Summer is one of the nicest times of year to visit Dawyck. Its cool climate with frosty winters and late springs suits many montane trees and shrubs. With all the new leaves unfurled but still fresh and herbaceous perennials at their best, it is a colourful time of year.
The planting of perennials on the banks of the stream, and also as an understorey for the trees and shrubs, began in 1987 and continues as new areas are cleared.
The plantings consist mainly of species and bold foliage - astilbes, bergenias , hostas, rodgersias and herbaceous saxifrages - providing a contrast to the woody plants and large expanses of grass. Hardy ferns are well-represented too, notably along Rhododendron Walk where there are some fine colonies of the oak fern (Gymnocarpium dryopteris).
There are also spectacular beds of the Himalayan blue poppy (Meconopsis x sheldonii) which form pools of sky blue beside the stream and beneath the trees.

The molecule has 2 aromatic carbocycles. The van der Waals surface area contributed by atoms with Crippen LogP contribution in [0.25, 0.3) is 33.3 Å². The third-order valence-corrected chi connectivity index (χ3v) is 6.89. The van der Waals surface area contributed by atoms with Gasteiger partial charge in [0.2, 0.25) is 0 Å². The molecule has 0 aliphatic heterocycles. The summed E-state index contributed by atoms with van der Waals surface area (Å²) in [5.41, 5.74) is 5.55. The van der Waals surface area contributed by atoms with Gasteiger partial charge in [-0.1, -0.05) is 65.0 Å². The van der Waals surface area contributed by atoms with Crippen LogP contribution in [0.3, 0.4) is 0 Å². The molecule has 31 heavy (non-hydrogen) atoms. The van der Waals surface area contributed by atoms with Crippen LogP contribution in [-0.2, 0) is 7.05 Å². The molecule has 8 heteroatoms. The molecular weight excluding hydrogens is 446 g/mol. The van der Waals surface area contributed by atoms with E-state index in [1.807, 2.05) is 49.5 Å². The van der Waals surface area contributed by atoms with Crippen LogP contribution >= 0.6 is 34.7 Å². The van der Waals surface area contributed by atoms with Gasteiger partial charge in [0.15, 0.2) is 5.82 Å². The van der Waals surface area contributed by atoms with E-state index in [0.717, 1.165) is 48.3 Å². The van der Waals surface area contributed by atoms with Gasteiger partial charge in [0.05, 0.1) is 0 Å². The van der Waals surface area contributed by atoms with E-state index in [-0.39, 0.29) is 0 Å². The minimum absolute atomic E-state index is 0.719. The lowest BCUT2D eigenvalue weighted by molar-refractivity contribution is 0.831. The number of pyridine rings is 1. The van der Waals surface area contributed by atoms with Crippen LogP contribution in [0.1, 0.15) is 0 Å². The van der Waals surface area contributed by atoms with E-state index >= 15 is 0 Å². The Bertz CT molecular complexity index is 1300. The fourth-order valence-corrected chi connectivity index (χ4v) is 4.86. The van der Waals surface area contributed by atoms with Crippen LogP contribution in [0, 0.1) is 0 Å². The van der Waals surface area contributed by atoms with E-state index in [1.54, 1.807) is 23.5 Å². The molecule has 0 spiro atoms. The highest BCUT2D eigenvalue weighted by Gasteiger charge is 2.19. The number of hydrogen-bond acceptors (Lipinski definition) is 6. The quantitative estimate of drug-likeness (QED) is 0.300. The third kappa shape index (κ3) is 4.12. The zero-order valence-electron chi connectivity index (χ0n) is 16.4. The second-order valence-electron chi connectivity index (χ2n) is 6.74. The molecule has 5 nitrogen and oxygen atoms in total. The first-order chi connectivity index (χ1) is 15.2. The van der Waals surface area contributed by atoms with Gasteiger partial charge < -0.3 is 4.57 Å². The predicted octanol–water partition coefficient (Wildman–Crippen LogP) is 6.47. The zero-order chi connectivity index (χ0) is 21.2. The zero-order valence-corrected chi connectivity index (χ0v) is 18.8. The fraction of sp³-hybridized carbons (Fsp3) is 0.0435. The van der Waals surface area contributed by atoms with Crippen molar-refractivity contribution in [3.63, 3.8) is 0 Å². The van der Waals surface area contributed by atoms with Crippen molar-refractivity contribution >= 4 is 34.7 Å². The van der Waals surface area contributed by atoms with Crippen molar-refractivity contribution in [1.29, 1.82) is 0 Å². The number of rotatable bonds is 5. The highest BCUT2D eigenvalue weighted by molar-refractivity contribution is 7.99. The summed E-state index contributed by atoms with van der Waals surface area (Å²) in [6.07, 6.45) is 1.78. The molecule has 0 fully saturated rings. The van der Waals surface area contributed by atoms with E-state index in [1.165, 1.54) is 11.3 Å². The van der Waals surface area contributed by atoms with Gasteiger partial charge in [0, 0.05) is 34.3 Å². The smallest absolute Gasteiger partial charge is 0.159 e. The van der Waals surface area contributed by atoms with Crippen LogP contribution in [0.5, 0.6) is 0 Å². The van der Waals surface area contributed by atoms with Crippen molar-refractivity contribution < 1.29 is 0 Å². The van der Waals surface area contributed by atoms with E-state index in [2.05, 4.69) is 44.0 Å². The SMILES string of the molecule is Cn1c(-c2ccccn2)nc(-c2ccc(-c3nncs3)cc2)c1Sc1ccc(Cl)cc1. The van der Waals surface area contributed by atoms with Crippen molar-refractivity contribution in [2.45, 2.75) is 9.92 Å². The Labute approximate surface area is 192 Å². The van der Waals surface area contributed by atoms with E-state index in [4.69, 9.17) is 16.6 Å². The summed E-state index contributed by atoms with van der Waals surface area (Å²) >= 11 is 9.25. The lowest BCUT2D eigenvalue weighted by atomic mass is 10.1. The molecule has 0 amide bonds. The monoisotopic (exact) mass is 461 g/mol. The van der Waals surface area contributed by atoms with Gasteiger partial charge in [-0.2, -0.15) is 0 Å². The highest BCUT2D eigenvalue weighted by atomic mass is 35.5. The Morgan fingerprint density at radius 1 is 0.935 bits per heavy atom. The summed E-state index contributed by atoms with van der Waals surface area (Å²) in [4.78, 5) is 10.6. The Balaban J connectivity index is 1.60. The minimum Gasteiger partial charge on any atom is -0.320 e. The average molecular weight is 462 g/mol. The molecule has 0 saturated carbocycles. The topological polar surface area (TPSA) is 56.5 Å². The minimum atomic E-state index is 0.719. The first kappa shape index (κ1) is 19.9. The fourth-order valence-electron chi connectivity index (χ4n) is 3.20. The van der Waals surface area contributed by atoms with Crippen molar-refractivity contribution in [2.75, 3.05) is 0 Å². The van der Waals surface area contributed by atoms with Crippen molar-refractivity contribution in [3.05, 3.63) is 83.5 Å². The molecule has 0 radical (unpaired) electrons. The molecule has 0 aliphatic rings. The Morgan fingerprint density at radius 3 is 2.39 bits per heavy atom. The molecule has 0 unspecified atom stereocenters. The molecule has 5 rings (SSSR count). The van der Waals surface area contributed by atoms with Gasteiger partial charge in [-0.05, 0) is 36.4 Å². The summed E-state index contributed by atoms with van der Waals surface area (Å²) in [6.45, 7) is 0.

Visitors will be pleased to see some trees and shrubs still flowering in summer. These include rhododendrons such as R. brachyanthum and R. maximum, as well as the azalea R. occidentale, whose spring-like blooms often come as a surprise to visitors in July.
More familiar as summer-flowering subjects are the cotoneasters which in most cases produce their tiny but numerous white or pink flowers in June, and the spiraeas which vary their flowering time from late spring to September, according to the species.
Conifers are Dawyck's crowning glory, with a number of outstanding specimens in terms of size, history and rarity, which few other gardens in Britain can rival.
The Garden's champion conifers include two Japanese species - Nikko fir and Maries fir. Britain's largest specimen of the Austrian black pine, which measures 131ft, can be seen near the path leading up Policy Bank to Shaw Brae.